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When earnings season rolls around, we like to pay a lot of attention to what business executives have to say about the future. If they're upbeat, we're happy. If they're concerned, we're hunkering down and selling.
But while there's nothing wrong with tuning in to hear what managers have to say, I also like to look at what they're actually doing. And I think one of the best ways to do that is to look at whether companies are actually taking the padlock off their bank accounts and spending money.
To do that, I rustled up the total capital spending from S&P 500 companies. I think the data tell a pretty interesting story.
Source: Capital IQ, a Standard & Poor's company.
It's notable, too, that there are a bunch of companies -- such as Deere, Campbell Soup, and Kroger -- that have yet to release their third-quarter cash flow numbers, so the year-over-year change in capital spending for that quarter is even higher than the graph currently shows.
It's certainly worth noting as well that the quarter's tally -- even once all companies have reported -- will still be well shy of the levels we were at in 2007 and 2008. But that's how business cycles work -- spending peaks, falls off, then starts to climb again. And it sure looks like spending is starting to grow again.
The real impact
Why should we really care about capital spending levels? For one thing, it shows that companies are getting more confident about the future. Even during recessions, companies continue to spend on capital equipment, but they largely confine their spending to what's absolutely necessary, like replacing aging equipment. After all, why bother spending to create new capacity when there's not enough demand to use what capacity you currently have?
But when conditions start to improve and companies see demand starting to build up, it suddenly makes a heck of a lot more sense to start investing in the business again.
So who are these companies that seem to see a brighter future ahead? Based on absolute change in capital spending, energy companies are leading the charge when it comes to breaking out the checkbook. ExxonMobil (NYSE: XOM ) spent $2.3 billion more during the third quarter than it did last year. And Chevron (NYSE: CVX ) , Occidental Petroleum (NYSE: OXY ) , and Chesapeake Energy (NYSE: CHK ) all increased spending by more than $1 billion.
The oil giants among that group are no doubt being spurred on by high oil prices -- more than $89 at last check. But all of these companies are likely looking ahead to a stronger global economy that will increase demand for energy products and push up prices.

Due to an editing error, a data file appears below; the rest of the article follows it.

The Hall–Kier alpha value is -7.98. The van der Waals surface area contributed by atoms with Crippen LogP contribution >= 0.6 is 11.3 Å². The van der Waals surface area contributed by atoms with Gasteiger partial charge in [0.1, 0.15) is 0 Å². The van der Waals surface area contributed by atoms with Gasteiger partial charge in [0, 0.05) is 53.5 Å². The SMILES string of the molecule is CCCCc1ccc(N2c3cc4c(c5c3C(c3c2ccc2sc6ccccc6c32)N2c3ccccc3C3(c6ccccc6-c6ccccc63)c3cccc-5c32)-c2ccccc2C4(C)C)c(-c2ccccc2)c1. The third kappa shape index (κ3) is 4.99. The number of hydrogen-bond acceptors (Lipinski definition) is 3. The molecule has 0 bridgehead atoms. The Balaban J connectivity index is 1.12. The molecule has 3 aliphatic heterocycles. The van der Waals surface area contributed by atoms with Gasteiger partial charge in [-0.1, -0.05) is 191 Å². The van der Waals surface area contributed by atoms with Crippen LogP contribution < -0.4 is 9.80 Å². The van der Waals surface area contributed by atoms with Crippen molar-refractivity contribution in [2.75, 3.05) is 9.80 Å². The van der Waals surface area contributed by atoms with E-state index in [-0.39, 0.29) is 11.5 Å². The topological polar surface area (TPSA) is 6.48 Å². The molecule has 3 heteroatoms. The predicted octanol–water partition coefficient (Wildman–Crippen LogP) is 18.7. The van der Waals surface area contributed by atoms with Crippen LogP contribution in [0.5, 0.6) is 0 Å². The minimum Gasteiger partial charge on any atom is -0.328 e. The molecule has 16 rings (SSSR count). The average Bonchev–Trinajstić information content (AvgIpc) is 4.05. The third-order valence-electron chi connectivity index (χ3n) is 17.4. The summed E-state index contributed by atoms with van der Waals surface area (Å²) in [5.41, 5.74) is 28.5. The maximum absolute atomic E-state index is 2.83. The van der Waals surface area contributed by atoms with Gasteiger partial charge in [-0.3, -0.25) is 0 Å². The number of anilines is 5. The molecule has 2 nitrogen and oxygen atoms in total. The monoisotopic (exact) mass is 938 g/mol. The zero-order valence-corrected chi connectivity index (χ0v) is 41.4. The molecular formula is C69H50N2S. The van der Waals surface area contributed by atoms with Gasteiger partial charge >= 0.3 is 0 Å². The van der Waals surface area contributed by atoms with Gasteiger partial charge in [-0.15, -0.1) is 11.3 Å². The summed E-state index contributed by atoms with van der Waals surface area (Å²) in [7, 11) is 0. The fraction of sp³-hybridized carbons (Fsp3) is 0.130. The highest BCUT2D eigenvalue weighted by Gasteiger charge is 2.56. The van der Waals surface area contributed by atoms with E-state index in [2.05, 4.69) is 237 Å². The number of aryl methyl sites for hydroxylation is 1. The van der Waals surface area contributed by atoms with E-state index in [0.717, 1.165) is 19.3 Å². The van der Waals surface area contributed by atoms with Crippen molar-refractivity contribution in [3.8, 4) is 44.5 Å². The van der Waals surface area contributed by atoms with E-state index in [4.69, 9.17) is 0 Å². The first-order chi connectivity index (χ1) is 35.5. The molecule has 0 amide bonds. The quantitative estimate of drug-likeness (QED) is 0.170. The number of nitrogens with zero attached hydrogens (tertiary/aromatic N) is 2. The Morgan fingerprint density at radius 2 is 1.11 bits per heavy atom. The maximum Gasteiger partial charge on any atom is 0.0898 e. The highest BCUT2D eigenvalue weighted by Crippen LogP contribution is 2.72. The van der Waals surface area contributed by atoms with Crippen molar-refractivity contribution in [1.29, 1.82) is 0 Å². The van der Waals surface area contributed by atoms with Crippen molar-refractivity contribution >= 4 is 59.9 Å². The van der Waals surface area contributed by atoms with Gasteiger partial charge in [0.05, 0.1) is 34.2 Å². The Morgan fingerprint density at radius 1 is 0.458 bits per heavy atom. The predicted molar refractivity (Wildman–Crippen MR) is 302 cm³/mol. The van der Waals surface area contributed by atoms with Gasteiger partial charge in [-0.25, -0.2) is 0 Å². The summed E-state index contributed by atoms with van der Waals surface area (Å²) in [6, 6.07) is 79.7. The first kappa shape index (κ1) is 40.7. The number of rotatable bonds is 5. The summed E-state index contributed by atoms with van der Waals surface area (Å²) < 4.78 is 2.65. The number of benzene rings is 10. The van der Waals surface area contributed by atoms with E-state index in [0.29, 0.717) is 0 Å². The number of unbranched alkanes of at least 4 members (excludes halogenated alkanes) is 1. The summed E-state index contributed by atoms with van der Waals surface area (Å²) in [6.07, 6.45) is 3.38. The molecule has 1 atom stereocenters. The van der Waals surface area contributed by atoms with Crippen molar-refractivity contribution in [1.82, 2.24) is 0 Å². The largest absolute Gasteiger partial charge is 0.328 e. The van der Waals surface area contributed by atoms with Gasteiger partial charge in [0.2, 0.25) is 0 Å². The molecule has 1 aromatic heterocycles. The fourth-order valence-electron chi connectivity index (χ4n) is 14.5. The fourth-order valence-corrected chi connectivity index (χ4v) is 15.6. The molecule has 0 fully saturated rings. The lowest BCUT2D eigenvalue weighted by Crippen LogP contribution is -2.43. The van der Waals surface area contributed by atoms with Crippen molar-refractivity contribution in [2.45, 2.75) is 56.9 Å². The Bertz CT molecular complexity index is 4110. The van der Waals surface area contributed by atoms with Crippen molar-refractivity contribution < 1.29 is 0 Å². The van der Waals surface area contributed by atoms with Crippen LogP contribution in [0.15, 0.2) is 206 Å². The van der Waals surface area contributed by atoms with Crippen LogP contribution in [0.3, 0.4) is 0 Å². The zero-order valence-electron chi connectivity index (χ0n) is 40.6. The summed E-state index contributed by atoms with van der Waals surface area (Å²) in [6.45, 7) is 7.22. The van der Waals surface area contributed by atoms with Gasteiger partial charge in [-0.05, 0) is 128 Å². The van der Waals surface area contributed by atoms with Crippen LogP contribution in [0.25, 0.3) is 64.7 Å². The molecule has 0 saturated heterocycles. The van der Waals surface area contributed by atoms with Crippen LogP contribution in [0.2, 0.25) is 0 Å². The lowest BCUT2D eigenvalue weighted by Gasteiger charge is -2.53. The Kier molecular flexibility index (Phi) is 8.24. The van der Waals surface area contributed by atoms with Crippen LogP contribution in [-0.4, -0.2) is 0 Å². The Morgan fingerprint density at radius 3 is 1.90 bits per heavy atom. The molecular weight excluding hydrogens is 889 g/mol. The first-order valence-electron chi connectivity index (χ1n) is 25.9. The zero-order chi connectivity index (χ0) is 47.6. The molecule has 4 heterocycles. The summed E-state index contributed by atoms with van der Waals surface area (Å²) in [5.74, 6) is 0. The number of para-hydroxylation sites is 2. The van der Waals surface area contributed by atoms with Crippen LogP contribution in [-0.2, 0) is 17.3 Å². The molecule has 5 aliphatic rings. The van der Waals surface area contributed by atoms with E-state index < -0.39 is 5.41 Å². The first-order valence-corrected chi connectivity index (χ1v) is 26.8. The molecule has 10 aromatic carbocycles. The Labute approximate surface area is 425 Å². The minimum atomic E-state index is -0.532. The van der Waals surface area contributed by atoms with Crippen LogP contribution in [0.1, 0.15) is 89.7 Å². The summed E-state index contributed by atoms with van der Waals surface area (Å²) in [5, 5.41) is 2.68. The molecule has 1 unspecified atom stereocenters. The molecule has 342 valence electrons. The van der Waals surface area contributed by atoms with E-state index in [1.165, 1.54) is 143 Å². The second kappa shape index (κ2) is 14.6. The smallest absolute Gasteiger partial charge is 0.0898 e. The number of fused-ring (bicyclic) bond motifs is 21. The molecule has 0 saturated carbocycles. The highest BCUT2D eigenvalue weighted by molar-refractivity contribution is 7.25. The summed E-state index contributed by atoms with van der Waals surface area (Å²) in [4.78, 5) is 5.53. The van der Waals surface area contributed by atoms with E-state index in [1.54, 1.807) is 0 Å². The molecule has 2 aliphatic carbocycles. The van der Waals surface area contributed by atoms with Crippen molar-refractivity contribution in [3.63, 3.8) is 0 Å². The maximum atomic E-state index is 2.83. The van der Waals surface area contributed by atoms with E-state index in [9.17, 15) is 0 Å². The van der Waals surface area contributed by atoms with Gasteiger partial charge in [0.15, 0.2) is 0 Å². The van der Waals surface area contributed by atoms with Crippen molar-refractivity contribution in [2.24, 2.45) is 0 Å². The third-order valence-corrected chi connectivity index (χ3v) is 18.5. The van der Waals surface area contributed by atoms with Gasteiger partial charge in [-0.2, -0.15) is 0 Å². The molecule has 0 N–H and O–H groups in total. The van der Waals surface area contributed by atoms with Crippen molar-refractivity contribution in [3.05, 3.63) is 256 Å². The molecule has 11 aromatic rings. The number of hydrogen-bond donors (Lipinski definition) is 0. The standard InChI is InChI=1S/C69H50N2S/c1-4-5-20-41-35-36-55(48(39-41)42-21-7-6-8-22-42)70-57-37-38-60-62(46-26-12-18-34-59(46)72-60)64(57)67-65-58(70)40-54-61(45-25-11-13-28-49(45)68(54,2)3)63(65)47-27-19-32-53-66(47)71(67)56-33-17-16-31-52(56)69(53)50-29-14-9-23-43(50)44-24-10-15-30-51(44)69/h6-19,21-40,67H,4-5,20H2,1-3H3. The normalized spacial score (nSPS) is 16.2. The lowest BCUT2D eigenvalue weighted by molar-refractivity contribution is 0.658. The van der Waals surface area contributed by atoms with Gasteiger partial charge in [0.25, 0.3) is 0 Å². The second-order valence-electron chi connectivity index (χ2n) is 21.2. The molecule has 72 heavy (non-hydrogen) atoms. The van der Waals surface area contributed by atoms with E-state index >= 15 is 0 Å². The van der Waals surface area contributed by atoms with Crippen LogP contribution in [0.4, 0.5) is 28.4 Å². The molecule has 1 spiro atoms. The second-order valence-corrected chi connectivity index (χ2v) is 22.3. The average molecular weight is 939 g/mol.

But it's not just energy players that are boosting spending. Not much further down the list, we've got Wal-Mart with a year-over-year increase of more than $600 million, Intel (Nasdaq: INTC ) jacking up its spending by $418 million, and Amazon.com (Nasdaq: AMZN ) with a $212 million bump. The specific reasons for the spending are undoubtedly varied -- Wal-Mart adding stores, Intel increasing the number of chips it can pump out, and Amazon adding server capacity.
But the overarching reason for the spending is the same across the board: These companies think that demand will be there to sell more of their products and services. And that's a good sign for the companies doing the spending, and it's a good sign for the economy as a whole.
Even more impact
Of course, it's also important to remember that the money being spent doesn't vanish into the ether -- it goes to other companies.
Take Amazon's increase, for instance. At least some of that spending went toward technology infrastructure, which means servers and other gear. Who cashes in on that? Silicon Graphics (NYSE: SGI ) , among others. SGI sells servers and storage equipment and counts Amazon among its major customers.
So, Amazon's increased spending is a good thing for SGI and could even mean that SGI will start thinking about hiring new workers. But it doesn't stop there. When SGI has to make more servers, it's going to need to turn to its suppliers to buy the memory, hard drives, and processors (hellllloooo, Intel) that run the servers. And we could continue on from there, but I'm sure you get the point.
When Wal-Mart is building new stores, it's a very similar story, only you've got construction companies and building materials suppliers that will be tapped. And in that case, you've also got knock-on effects from new Walmart stores -- for instance, since they bring shoppers in droves, restaurants and specialty stores tend to do well in the vicinity of Wal-Mart locations. In other words, it's like an espresso shot of commerce.
Miles to go before we sleep
You're not going to catch me saying that we're recovered, but for those not fixated on a bleak picture of the future, there are definite signs that the economy is working its way forward. Capital spending is still below what it was, employment is obviously below what it was, and consumers are still ... well, they're just not well. But if businesses continue to step up their spending like we've seen recently, then it's very likely that we're going to start to see a lot of the other economic data points start to move in the right direction, as well.
Could I be correct that better times are ahead, or am I just part of the irrational exuberance issue?